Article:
April 18, 2017Court could not grant to wife GI Bill benefits which husband was unable to transfer; non-modifiable support prohibited by statute; distribution of more than 50% of marital share of military pension prohibited. In an unpublished Memorandum Opinion, the Court of Appeals of Virginia found in Garrett v. Garrett that the trial court incorrectly granted 18 months of GI Bill educational benefits after Mr. Garrett was discharged from service and unable to transfer his benefits under the bill; provided for non-modifiable spousal support because the court’s award of non-modifiable support was prohibited by statute; and, it awarded the wife 100% of the marital share of her husband’s military pension, when Virginia law prohibits the distribution of more than 50% of the marital share of the cash benefits actually received. The Court ruled that the trial court was not in error when it imputed income to the husband for the purposes of calculating spousal support.

February 28, 2017Coverture fraction applied to company stock sold pre-separation. In an unpublished Memorandum Opinion, the Court of Appeals of Virginia found no error and affirmed the trial court’s ruling in Allen v. Allen on the distribution of marital property and spousal support. Notably, the Court agreed with the trial court’s use of a coverture fraction applied to the stock of a company created by the husband during the marriage and sold pre-separation where the husband was required to provide post-separation services in order to receive payment.

 

For more information regarding Aronson’s Financial Advisory Services practice and the forensic accounting and litigation support services, contact Sal Ambrosino at 301.231.6272 and sambrosino@aronsonllc.com.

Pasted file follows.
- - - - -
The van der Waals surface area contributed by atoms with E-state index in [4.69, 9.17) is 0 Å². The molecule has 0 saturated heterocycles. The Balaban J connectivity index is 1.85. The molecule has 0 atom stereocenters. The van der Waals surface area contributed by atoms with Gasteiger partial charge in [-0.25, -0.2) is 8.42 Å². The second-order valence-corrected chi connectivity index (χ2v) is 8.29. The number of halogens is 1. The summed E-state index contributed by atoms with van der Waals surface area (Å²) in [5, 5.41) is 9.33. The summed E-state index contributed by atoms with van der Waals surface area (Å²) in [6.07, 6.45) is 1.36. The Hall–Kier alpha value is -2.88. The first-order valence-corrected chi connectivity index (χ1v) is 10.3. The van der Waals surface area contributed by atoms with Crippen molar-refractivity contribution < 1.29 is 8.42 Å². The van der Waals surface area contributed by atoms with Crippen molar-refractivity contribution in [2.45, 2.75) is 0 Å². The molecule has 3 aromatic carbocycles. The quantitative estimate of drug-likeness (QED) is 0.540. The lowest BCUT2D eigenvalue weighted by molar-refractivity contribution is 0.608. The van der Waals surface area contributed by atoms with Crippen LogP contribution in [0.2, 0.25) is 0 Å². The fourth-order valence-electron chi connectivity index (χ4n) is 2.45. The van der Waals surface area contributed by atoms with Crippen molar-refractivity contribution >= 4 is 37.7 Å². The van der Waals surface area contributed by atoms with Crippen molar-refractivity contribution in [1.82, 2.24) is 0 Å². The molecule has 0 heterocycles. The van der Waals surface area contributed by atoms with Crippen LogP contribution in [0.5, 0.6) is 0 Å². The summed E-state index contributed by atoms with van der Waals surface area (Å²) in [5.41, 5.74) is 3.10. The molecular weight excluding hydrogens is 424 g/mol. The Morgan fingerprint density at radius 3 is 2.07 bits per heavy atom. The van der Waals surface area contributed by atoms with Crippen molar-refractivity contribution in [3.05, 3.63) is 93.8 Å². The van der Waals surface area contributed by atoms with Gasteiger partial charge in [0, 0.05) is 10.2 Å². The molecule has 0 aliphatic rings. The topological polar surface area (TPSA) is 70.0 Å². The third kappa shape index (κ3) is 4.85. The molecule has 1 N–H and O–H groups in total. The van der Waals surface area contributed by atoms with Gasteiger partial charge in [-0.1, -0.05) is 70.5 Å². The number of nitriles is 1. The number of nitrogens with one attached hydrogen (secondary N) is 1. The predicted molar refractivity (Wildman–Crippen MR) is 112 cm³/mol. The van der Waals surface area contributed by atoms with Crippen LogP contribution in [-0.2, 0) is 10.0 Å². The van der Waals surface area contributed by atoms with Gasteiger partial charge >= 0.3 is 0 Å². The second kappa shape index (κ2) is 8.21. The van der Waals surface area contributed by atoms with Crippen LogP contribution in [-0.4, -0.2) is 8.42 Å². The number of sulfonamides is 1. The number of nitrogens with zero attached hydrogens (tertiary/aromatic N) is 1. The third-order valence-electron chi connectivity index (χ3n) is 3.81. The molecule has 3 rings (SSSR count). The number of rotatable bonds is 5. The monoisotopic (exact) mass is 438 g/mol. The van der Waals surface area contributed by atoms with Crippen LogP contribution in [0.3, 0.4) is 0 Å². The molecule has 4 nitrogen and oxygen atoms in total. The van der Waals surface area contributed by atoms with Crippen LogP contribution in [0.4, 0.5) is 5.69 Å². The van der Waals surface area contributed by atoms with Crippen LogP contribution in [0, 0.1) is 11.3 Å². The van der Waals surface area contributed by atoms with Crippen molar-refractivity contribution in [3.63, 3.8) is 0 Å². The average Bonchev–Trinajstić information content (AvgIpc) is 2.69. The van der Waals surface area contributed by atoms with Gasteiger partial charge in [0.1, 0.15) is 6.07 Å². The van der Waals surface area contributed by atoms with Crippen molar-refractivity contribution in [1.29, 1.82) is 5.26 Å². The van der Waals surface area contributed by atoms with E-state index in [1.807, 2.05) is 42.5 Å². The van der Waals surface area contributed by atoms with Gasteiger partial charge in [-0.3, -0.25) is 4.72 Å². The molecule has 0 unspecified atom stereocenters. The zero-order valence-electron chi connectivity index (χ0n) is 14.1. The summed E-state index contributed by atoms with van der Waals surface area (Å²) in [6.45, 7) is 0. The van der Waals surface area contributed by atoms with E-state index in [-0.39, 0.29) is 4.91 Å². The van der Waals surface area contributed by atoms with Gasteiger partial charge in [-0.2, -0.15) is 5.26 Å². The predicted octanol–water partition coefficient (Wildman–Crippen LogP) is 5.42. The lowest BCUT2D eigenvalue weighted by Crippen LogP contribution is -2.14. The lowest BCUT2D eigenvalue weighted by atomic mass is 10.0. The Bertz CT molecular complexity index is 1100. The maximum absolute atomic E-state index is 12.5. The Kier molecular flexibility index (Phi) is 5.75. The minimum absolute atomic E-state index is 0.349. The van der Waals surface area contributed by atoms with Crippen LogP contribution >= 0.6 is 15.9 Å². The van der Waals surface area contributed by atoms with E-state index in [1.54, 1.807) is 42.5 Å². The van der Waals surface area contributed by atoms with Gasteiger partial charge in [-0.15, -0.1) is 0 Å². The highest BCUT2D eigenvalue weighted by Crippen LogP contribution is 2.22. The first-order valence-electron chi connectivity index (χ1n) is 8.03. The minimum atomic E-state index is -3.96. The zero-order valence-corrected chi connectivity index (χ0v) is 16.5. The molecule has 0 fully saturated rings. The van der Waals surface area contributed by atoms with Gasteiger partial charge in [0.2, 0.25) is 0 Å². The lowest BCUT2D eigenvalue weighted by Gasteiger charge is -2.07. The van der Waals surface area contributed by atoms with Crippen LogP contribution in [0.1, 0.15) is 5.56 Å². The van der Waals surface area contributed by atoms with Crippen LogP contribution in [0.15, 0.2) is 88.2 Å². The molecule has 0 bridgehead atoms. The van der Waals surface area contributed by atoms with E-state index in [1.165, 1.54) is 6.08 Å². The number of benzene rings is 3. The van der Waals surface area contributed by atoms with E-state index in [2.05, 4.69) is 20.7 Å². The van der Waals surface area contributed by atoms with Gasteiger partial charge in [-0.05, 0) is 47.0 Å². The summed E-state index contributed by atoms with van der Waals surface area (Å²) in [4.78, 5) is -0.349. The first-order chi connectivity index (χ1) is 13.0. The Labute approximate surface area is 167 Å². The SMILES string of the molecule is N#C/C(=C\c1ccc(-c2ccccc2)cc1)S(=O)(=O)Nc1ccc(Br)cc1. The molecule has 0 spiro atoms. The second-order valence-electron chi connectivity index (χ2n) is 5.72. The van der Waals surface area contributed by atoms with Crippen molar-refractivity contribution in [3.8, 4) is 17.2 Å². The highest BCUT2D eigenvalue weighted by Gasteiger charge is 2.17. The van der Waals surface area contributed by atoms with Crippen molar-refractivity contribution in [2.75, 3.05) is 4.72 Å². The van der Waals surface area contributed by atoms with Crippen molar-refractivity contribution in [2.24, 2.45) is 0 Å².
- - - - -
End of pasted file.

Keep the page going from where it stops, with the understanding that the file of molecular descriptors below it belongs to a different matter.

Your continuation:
The IRS is Not a Party to Your Divorce, Your Agreement Does Not Bind Them

Divorce IRA

When a couple signs the dotted line of their divorce agreement, they should know that the IRS is not bound by the terms of that agreement. Evidenced in the case T.C. Memo 2017-80, the Tax Court has sided with the IRS in saying that it is not bound by the terms of a couple’s divorce agreement.

Sam and Mae signed a divorce agreement in 2013 in which the parties agreed that each would both be liable for 50% of their tax liabilities from prior years. In 2013, the couple received deficiency notices for their 2008 and 2009 jointly filed tax returns. In the notice, the IRS disallowed the deductions for rental property losses claimed during those years. In 2014, Mae requested that the IRS relieve her of joint and several liability for those years. In 2015, Sam made his own request for relief. The IRS denied both requests and the parties took the matter to the US Tax Court.

Shortly before trial, the IRS conceded that for each year Mae should be relieved of her joint and several liability for the deficiencies caused by the denial of the rental losses from Sam’s rental property, 28% and 41% of the total rental losses for 2008 and 2009. The IRS also conceded that Sam should be relieved of his joint and several liability for the adjustments arising from Mae’s property, 72% and 59% respectively. Sam and Mae did not contest to the IRS’s concessions. However, they stated that as an alternative to the IRS’s concessions, they would be willing to each be liable for 50% of each year’s notice of deficiency liabilities.